In the technology mediated world we have now both the ability to participate in new ways and also a world that is becoming increasingly activist. What happens then is that we both encourage participation but tend to denigrate online acts as slacktivism or self agrandisement. The UNICEF Global Insight digital civic engagement writes in its conclusion
In other words, in order to support children and young people to participate in civic life through online engagement, we need to understand what they care about and what motivates them to speak out. In turn, we need to better understand whether current support to youth civic engagement — digital, blended, or offline — properly reflects these motivations. Finally, we cannot choose to support young people in their quest for online political or civic expression, without paying attention to the context of the digital media ecosystem, including the opportunities and risks involved.UNICEF Global Insight digital civic engagement (2020)
Corinne Segal (2017) Stitch by stitch, a brief history of knitting and activism
Jackson & Foucault Welles: Hijacking #myNYPD: Social Media Dissent and Networked Counterpublics Journal of Communication
Readings: Paige Alfonzo (2021) A Topology of Twitter Tactics: Tracing the Rhetorical Dimensions and Digital Labor of Networked Publics. SelVega, S. R. (2017). Selfless Selfie Citizenship: Chupacabras Selfie Project. In Selfie Citizenship (pp. 137-147). Palgrave Macmillan, Cham.
MODULE 12 Luddism & Work Culture
In 1930 the economist John Maynard Keynes once wrote an essay titled “Economic Possibilities For Our Grandchildren” in which he argued that people might be working just 15 hours a week. It was not that the technological advances stopped so why are we working as much as we do? (listen to a short Planet Money figure out what went wrong).
The culture of overworking (and also bragging about it) is a growing worldwide system
New studies show that workers around the world are putting in an average of 9.2 hours of unpaid overtime per week – up from 7.3 hours just a year ago. Co-working spaces are filled with posters urging us to “rise and grind” or “hustle harder”. Billionaire tech entrepreneurs advocate sacrificing sleep so that people can “change the world”. And since the pandemic hit, our work weeks have gotten longer; we send emails and Slack messages at midnight as boundaries between our personal and professional lives dissolve.Bryan Lufkin (2021) Overwork culture is thriving
It may be worldwide but it also seems to be cultural and America is at the top of the cult of work its like we are against leisure time.
In addition to working long hours (with comparatively no benefits) jobs are less lucrative than before. While minimum wage has been basically stagnant the cost of living has increased. This means that a worker in the 60s, 70s, 80s (etc) had more spending power and could survive longer on their salary than before.
OK, but where is the digital you ask? Well this is where the gig economy comes in. The gig economy increases the level of precarity among workers but often it is touted as “working for yourself” or “being your own boss” Or as Wikipedia describes it “Gig workers have high levels of flexibility, autonomy, task variety and complexity.” This sounds great and it probably is great if you are at the top of a professional, in-demand, knowledge intense gig. But I doubt this is how the lower end of the scale feel.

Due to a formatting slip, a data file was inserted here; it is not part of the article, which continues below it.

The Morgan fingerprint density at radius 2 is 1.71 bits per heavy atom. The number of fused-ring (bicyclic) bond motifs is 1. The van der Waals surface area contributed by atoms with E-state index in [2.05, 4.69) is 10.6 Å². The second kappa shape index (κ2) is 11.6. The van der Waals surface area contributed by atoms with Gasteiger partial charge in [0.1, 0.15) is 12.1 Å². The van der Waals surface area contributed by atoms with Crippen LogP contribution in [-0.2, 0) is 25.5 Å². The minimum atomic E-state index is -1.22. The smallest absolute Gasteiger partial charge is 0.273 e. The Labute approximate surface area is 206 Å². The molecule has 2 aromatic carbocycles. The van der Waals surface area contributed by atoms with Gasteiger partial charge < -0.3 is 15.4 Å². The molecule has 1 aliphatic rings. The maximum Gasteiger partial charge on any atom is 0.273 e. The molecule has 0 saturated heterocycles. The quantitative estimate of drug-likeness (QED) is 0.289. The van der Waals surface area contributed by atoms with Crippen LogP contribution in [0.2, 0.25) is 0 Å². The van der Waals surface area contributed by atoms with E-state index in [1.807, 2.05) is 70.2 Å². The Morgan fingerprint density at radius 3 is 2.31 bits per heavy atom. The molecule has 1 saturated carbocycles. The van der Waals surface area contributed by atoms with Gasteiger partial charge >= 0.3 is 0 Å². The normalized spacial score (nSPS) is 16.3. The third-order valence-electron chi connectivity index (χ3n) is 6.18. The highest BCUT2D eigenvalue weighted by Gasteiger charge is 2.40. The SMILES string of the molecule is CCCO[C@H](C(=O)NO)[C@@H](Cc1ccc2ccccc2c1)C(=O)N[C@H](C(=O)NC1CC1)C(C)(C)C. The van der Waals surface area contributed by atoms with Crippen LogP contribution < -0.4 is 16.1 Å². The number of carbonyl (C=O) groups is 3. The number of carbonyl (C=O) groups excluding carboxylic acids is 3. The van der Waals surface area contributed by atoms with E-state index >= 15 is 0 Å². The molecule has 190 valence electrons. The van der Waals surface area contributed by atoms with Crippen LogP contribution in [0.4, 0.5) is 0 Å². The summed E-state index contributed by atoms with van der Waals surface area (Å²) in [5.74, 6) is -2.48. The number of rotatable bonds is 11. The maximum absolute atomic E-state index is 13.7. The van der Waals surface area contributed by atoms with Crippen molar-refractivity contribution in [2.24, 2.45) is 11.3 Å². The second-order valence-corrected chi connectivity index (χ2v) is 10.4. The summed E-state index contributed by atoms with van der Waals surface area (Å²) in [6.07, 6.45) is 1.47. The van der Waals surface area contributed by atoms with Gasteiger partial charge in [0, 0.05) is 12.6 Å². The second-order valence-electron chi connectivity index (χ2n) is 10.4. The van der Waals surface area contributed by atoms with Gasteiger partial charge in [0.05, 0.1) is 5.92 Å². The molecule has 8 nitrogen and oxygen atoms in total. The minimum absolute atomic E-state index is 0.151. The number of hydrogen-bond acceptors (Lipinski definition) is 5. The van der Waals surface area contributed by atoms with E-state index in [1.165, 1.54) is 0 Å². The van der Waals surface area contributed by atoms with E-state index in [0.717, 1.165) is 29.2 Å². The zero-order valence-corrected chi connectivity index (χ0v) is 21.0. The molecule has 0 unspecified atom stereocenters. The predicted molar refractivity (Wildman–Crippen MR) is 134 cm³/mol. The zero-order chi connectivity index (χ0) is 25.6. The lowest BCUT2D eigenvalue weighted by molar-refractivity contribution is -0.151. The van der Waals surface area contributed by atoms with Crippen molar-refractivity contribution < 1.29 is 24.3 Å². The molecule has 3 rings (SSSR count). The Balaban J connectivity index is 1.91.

Put it this way. If it was such a great opportunity then we would be offering a lot more perks and owners would not fear labor unions.
We could also spend a great deal of time looking at the ways in which workplace surveillance has become a boom market. With a whole range of tools workers on all levels are being spied upon to an ever increasing degree. Tools such as Zoom and Slack (I know, I know, I’m sorry… we can talk about it) are tools of surveillance and control. Once again we see that they are tools marketed as freeing and creative but in reality they are just the next step in Taylorism. Indeed technologies such as these move the workplace into the private sphere and into what little private time we have. It also changes our perceptions of each other- check out Autumm Caines (2020) The Zoom Gaze: Video conferencing offers an illusory sense of unilateral control over conversations or listen to audio version, link on the same page.
There are, of course, movements against these attempts to take what little time and space we have left. We see the rise of neo-luddism as a form of challenge to the digitized worker:
A neo-Luddite movement would understand no technology is sacred in itself, but is only worthwhile insofar as it benefits society. It would confront the harms done by digital capitalism and seek to address them by giving people more power over the technological systems that structure their lives.Jason Sadowski (2021) I’m a Luddite. You should be one too
And there are increasing attempts to create more viable working conditions around gig work. Its going to be a long process.
Before we leave this I also want to talk about the forms of labor that “dont count”. Check out Tamara Kneese (2021) Home Spun: Etsy sellers, parent bloggers, and other practitioners of feminized platform labor are tech workers too
Readings: Steven Vallas & Juliet B. Schor (2020) What Do Platforms Do? Understanding the Gig Economy
Fri 26 Nov THANKSGIVING
MODULE 13 Memory & Forgetting in Obsolescence culture
The coolest phone I ever owned (and I have owned many) was the titanium shelled Nokia 8910. The compact little device slid open with a pleasing sound when you pressed the two silver buttons on the side – it was elegant.
But as it was released in 2002 it really did not have the ability to compete with the soon to be ubiquitous smartphones. It still functioned but it no longer served the my purposes and its slim little design got left in a drawer.
5 forms of obsolescence